Best/Worst scenarios for CFL teams heading into training camp

Photo: Anthony Moretti 27Nov2016

If you’re a fan of the Canadian Football League, then the most wonderful time of the year is upon us: Training camps are about to open, with pre-season games only a couple weeks away.

Projecting how all nine teams will do is always a bit of luck, and often foolhardy. Nevertheless, I will take a stab soon at guessing how the 2017 season will play out.

Now, however, I examine what I think are the best and worst scenarios for each team at the start of training camp.


BC Lions:

BEST: Jonathan Jennings continues to play at a level that makes him one of the two or three best quarterbacks in the league. Chris Williams recovers quickly enough from his knee injury to make a meaningful contribution at receiver. The Lions come out of the deep Western Division and make it to the Grey Cup.

WORST: Jennings takes a step back after a phenomenal 2016 season and the departure of linebacker Adam Bighill is a bigger deal than anyone thought. The Lions drift to fourth in the west and struggle to make it into the post-season.


BEST: The Stamps shrug off their surprising loss in the Grey Cup, play at an elite level again in 2017 and compete for the top prize in November.

WORST: The Stamps’ offensive line remains in flux, largely because of the departure of Derek Dennis, and the defense isn’t as stingy as it was one season ago. Calgary becomes vulnerable to an upset that would prevent another Grey Cup appearance.


BEST: The funk that seemed to hang over this club throughout 2016 is gone, and Jason Maas is more comfortable as head coach. Edmonton is challenging for the division championship and the league crown.

WORST: The funk turns out to not be a funk, but instead represents what the Esks are: Talented but prone to losing on any given week. Edmonton is good enough to make the playoffs but bows out, ending 2017 with more questions than there are right now.


BEST: The revolving door that was the roster last season is gone. Vince Young, at 34, resembles the quarterback he was at the University of Texas. Saskatchewan finishes as high as third place and becomes a can’t-miss team in 2018.

WORST: Chris Jones wears out his welcome because of more league-mandated fines and too many losses. The Roughriders cannot figure out who their starting quarterback should be. Another last place season awaits.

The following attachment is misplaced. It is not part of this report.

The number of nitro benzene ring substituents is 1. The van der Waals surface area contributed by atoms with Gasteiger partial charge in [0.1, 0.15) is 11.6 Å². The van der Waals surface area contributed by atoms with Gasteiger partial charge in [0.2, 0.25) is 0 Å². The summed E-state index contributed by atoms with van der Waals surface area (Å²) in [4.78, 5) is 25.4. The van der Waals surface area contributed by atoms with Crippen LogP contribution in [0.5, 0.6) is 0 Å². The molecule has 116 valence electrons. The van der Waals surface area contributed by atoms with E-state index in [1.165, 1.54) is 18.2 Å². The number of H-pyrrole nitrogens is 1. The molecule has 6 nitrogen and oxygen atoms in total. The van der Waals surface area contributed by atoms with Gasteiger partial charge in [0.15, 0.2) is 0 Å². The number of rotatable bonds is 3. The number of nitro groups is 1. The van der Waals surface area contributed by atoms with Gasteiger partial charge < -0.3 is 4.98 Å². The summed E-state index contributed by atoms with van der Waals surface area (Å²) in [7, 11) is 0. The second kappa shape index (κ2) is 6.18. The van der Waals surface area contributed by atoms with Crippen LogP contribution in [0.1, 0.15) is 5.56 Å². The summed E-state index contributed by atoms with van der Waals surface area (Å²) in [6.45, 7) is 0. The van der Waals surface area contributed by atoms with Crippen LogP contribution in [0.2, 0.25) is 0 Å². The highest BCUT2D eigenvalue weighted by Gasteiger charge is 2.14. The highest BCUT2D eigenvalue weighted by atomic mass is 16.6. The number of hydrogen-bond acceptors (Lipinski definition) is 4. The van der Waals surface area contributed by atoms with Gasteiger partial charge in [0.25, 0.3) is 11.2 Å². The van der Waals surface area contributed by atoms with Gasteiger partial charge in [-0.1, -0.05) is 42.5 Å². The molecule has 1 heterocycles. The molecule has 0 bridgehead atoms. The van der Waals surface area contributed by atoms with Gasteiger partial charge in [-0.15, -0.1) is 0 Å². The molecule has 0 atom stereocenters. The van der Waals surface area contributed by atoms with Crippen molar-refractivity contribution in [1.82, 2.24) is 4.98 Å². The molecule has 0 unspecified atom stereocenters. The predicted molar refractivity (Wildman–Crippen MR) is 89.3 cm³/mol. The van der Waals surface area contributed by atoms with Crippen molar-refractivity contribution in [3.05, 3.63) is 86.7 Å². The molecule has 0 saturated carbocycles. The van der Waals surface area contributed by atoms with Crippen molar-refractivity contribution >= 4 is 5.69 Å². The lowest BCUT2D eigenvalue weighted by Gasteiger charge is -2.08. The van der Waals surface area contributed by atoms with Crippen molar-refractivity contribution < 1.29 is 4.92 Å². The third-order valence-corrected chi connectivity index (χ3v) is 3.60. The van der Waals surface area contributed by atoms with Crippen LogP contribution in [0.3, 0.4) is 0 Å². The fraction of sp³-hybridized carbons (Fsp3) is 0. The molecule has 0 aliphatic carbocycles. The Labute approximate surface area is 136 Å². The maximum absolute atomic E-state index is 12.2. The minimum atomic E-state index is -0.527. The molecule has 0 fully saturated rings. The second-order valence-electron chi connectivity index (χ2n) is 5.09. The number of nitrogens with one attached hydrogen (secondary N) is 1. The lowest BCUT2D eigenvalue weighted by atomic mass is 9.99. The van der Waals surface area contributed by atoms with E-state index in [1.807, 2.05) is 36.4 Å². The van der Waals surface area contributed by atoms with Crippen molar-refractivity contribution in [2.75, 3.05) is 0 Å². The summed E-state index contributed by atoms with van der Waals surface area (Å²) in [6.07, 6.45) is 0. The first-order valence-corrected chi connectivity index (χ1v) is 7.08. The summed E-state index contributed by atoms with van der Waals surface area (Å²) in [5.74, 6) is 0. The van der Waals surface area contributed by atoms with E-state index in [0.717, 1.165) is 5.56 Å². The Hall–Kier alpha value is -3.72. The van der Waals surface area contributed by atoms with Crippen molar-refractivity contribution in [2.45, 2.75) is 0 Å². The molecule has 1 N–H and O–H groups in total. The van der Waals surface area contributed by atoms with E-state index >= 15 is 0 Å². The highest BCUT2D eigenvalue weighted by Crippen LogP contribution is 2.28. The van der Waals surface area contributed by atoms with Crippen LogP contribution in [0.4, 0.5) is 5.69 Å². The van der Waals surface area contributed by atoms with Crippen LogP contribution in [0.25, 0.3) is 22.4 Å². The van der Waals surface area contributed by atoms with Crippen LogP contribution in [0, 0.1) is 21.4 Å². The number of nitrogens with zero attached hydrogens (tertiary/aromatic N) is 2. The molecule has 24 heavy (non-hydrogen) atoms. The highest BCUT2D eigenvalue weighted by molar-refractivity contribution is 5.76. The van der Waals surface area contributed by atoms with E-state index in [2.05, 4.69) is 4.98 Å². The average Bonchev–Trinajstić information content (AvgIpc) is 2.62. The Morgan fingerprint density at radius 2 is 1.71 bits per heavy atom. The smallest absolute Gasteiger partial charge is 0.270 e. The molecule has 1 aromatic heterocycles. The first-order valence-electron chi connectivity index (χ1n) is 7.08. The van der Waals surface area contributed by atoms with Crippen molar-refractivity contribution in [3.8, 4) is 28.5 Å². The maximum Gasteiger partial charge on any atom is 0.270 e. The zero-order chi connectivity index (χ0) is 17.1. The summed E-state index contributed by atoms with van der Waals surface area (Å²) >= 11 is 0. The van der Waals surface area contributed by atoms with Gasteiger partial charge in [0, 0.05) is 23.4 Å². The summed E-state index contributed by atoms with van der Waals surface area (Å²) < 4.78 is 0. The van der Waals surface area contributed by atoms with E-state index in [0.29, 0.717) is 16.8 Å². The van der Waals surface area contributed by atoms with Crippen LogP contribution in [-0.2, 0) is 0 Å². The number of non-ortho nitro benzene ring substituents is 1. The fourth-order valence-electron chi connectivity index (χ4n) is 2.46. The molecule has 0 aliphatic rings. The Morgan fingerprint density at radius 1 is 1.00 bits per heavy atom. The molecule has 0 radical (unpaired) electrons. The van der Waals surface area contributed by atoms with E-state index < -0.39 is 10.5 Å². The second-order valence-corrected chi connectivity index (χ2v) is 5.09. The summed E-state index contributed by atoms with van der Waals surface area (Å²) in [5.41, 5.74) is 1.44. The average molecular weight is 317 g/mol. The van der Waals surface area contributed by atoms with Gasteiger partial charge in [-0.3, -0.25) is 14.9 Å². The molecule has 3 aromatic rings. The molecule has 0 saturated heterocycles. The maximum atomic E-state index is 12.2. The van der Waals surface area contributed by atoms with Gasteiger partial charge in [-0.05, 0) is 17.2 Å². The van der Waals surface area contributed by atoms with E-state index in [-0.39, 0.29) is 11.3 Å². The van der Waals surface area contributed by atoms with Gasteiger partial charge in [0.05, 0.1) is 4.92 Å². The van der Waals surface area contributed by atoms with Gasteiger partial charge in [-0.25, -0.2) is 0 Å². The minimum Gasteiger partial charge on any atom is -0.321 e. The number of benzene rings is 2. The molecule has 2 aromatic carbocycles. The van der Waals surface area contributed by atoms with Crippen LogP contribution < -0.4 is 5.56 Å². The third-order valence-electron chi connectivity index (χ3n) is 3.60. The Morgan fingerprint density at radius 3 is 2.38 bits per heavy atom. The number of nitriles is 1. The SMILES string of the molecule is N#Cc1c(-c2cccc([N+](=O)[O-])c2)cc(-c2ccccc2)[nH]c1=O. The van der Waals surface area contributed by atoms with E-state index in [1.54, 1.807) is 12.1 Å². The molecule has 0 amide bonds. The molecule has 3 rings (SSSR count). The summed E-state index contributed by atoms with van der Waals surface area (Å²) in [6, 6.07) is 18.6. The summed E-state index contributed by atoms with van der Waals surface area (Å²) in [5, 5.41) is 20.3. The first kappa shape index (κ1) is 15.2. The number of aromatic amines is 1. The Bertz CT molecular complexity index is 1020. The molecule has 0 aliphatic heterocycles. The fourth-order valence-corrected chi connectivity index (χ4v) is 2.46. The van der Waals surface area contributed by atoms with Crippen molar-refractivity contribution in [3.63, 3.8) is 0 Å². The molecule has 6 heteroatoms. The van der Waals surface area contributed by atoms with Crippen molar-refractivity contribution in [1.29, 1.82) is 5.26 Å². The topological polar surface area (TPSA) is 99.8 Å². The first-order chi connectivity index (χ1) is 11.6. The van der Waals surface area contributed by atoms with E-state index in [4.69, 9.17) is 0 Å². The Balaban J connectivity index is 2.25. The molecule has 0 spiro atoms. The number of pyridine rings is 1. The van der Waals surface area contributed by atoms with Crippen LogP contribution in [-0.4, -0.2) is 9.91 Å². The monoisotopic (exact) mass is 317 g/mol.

BEST: The league’s surprise team from one season ago continues to progress. Number one pick Faith Ekakitie becomes an absolute terror on a ball-hawking defense. The Bombers make a serious run at the Grey Cup.

WORST: Quarterback Matt Nichols can’t repeat his excellent play this season. The defense doesn’t notch as many turnovers. Justin Medlock misses a couple of late field goals. Winnipeg finishes in fourth place and misses the playoffs.



BEST: The potential for a championship is finally realized in 2017 because quarterback Zach Collaros remains healthy all season. The addition of Abdul Kanneh solidifies the TiCats’ already dangerous secondary. Hamilton takes advantage of a division in flux and wins at least 12 games.

WORST: Another up and down season for a team that seems capable of so much more. The question of whether Kent Austin should be the team’s coach is answered, and it’s “no.”


BEST: Darian Durant’s experience, tenacity and smarts guarantee the Alouettes become the team to beat in the east. The defense is again the best in the division. Hello, Grey Cup game!

WORST: Durant’s injury bug joins him in Montreal, which again can’t figure out a starting quarterback. The chronic inability to score points leads to another forgettable season with general manager Kavis Reed repeating the word “consequences” too many times.


BEST: Henry who? Trevor Harris slides easily into the number one spot on the quarterback depth chart and the REDBLACKS have another controversy-free season. And, oh yeah, Ottawa plays in its third straight Grey Cup, with this one on home turf.

WORST: The REDBLACKS have been good — but fortunate — over the past two seasons. The run of luck comes to an end this season and the decline in depth drops the team from champs to chumps.


BEST: General manager Jim Popp and head coach Marc Trestman rekindle their professional relationship and it goes better than anyone imagined. Popp’s ability to sign some decent talent and Ricky Ray staying healthy brings a division championship.

WORST: The Argos can’t be as bad in 2017 as they were in 2016, right? Well, if Ray is hurt, no other quarterback steps up and the team looks like a group of individuals instead of a cohesive unit, then Toronto could be this year’s version of Saskatchewan.

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